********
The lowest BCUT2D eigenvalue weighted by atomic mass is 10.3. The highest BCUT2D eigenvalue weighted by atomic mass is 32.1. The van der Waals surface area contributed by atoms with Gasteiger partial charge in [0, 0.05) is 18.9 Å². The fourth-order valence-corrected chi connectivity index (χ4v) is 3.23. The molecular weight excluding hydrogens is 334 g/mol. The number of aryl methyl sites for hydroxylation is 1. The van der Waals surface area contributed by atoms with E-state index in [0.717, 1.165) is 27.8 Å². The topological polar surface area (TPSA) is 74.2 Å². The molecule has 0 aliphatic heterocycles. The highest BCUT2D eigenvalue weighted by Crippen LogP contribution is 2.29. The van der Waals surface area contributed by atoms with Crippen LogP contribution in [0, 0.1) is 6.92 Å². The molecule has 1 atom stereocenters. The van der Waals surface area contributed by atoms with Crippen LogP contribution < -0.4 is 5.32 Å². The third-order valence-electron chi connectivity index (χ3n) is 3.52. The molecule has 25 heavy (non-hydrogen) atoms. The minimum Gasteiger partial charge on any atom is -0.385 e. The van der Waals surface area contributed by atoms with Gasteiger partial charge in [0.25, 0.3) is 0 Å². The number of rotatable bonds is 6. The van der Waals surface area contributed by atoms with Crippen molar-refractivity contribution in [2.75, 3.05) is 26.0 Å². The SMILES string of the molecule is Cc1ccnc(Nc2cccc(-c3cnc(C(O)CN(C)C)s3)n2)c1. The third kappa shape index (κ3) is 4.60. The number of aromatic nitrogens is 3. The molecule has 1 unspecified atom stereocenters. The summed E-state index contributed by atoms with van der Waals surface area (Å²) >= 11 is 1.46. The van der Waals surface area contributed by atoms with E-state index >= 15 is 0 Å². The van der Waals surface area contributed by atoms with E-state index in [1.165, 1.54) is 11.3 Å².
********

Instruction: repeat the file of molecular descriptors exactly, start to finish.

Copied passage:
The lowest BCUT2D eigenvalue weighted by atomic mass is 10.3. The highest BCUT2D eigenvalue weighted by atomic mass is 32.1. The van der Waals surface area contributed by atoms with Gasteiger partial charge in [0, 0.05) is 18.9 Å². The fourth-order valence-corrected chi connectivity index (χ4v) is 3.23. The molecular weight excluding hydrogens is 334 g/mol. The number of aryl methyl sites for hydroxylation is 1. The van der Waals surface area contributed by atoms with E-state index in [0.717, 1.165) is 27.8 Å². The topological polar surface area (TPSA) is 74.2 Å². The molecule has 0 aliphatic heterocycles. The highest BCUT2D eigenvalue weighted by Crippen LogP contribution is 2.29. The van der Waals surface area contributed by atoms with Crippen LogP contribution in [0, 0.1) is 6.92 Å². The molecule has 1 atom stereocenters. The van der Waals surface area contributed by atoms with Crippen LogP contribution < -0.4 is 5.32 Å². The third-order valence-electron chi connectivity index (χ3n) is 3.52. The molecule has 25 heavy (non-hydrogen) atoms. The minimum Gasteiger partial charge on any atom is -0.385 e. The van der Waals surface area contributed by atoms with Gasteiger partial charge in [0.25, 0.3) is 0 Å². The number of rotatable bonds is 6. The van der Waals surface area contributed by atoms with Crippen molar-refractivity contribution in [2.75, 3.05) is 26.0 Å². The SMILES string of the molecule is Cc1ccnc(Nc2cccc(-c3cnc(C(O)CN(C)C)s3)n2)c1. The third kappa shape index (κ3) is 4.60. The number of aromatic nitrogens is 3. The molecule has 1 unspecified atom stereocenters. The summed E-state index contributed by atoms with van der Waals surface area (Å²) >= 11 is 1.46. The van der Waals surface area contributed by atoms with E-state index >= 15 is 0 Å². The van der Waals surface area contributed by atoms with E-state index in [1.165, 1.54) is 11.3 Å².